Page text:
Kenyan speaker ruling continues government impasse

Kenyan speaker ruling continues government impasse Nairobi - Kenya's government speaker on Tuesday delivered an eagerly awaited ruling that did nothing to break the deadlock in a government spat which has paralysed Parliament and threatened to dissolve the increasingly fragile coalition government. Prime Minister Raila Odinga is battling Vice-President Kalonzo Musyoka for control of government business in Parliament.

President Mwai Kibaki's Party of National Unity (PNU) says the constitution gave the president the right to appoint Musyoka as the head of government business.

Odinga is furious, believing it is part of attempts to sideline him, and says he is the rightful person to chair the government business committee.

Speaker Kenneth Marende was expected to deliver a ruling that would end the impasse, allowing one of the men to take charge and allow Parliament to continue its business.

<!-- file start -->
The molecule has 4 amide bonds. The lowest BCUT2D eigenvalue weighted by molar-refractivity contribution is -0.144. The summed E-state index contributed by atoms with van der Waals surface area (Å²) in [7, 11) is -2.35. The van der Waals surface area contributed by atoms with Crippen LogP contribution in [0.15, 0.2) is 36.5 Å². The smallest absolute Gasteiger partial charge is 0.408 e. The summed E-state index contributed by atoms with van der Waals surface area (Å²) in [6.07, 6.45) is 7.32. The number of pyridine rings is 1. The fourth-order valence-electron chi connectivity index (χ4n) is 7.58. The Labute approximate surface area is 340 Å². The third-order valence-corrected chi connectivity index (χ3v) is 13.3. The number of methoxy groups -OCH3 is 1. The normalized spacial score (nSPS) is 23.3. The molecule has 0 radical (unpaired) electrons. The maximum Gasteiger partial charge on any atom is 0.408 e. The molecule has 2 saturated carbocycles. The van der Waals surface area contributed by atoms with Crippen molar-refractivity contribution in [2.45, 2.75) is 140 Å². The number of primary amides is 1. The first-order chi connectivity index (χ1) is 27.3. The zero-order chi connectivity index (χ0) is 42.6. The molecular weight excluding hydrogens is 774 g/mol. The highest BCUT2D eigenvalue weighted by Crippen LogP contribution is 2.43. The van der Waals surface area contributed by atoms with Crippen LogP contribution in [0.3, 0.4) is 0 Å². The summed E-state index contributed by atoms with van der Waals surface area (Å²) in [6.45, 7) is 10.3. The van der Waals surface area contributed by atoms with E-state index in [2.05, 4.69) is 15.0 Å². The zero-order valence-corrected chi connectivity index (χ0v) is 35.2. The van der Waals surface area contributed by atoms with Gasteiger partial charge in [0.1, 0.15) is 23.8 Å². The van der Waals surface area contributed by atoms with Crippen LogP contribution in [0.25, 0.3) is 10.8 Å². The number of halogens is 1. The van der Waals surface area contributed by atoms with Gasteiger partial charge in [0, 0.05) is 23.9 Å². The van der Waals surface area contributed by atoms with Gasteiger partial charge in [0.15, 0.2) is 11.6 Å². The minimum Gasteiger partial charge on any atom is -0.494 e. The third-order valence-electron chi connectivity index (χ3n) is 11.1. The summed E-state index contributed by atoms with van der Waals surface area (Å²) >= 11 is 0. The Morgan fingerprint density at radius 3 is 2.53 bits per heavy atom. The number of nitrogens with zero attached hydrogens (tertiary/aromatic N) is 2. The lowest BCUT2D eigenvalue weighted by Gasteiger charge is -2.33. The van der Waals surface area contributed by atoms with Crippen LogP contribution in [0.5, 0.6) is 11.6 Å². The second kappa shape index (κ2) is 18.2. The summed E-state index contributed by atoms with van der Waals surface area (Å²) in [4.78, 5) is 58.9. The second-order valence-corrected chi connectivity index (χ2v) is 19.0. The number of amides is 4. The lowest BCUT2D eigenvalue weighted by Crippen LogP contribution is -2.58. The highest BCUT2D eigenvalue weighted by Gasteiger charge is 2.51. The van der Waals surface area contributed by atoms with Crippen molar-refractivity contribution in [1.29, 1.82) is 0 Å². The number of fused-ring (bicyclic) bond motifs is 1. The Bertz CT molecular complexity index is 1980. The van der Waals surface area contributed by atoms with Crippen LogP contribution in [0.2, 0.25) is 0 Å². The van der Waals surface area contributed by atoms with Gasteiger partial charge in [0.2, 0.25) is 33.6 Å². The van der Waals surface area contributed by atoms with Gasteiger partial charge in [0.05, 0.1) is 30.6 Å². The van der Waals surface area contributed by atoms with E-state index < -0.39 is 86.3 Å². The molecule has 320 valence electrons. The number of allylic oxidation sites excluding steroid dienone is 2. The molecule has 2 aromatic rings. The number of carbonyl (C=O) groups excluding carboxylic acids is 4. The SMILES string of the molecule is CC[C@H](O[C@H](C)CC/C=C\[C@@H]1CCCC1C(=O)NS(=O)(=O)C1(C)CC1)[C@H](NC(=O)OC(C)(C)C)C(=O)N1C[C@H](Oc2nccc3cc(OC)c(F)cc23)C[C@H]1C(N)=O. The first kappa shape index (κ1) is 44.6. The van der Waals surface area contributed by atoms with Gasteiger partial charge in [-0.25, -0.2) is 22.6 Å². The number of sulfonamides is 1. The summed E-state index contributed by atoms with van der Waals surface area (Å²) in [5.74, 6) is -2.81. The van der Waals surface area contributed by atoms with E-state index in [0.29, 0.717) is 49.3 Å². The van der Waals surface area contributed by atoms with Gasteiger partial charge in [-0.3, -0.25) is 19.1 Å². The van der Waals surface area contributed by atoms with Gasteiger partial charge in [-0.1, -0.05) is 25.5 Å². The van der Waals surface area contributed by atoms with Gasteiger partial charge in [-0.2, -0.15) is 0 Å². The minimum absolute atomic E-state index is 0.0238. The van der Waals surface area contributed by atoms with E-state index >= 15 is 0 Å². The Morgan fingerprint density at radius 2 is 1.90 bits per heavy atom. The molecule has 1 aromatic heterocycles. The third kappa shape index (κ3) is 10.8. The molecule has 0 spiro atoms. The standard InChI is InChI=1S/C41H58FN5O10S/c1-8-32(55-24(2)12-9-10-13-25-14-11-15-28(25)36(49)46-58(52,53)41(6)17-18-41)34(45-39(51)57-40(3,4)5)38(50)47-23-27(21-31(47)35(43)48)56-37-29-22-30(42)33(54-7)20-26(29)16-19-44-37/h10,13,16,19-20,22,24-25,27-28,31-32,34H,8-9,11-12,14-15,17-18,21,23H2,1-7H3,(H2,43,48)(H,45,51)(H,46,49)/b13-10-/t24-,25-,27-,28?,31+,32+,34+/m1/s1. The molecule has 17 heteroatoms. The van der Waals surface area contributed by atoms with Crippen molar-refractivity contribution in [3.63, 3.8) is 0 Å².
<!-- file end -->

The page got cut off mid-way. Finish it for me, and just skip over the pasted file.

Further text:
However, in a surprise move, Marende appointed himself interim head of government business and told the government to agree on nominating one person, who Parliament would then have to approve.

The coalition was formed in early 2008 after a deal brokered by Kofi Annan brought to an end ethnic violence that saw over 1,500 killed and 300,000 displaced.

The fighting broke out after Odinga's supporters claimed he had been cheated out of victory in presidential elections in December 2007 presidential elections.

However, the two parties have been on increasingly bad terms, clashing over many issues.

Odinga's Orange Democratic Movement has walked out of talks aimed at healing the rift and has said it will boycott cabinet meetings.

The premier on Sunday warned that fresh elections may be the only way to end the crisis.

The coalition has been lambasted in many quarters for bickering instead of bringing about promised reforms.

Marende warned that the government was not sticking to the promises it made to compromise and work together and issued a stark reminder of the possible consequences of failure.

"The reality is that following the general election in 2007, out country went up in flames and tottered on the precipice of anarchy," he said. "We were saved ... by the intervention of the international community." (dpa)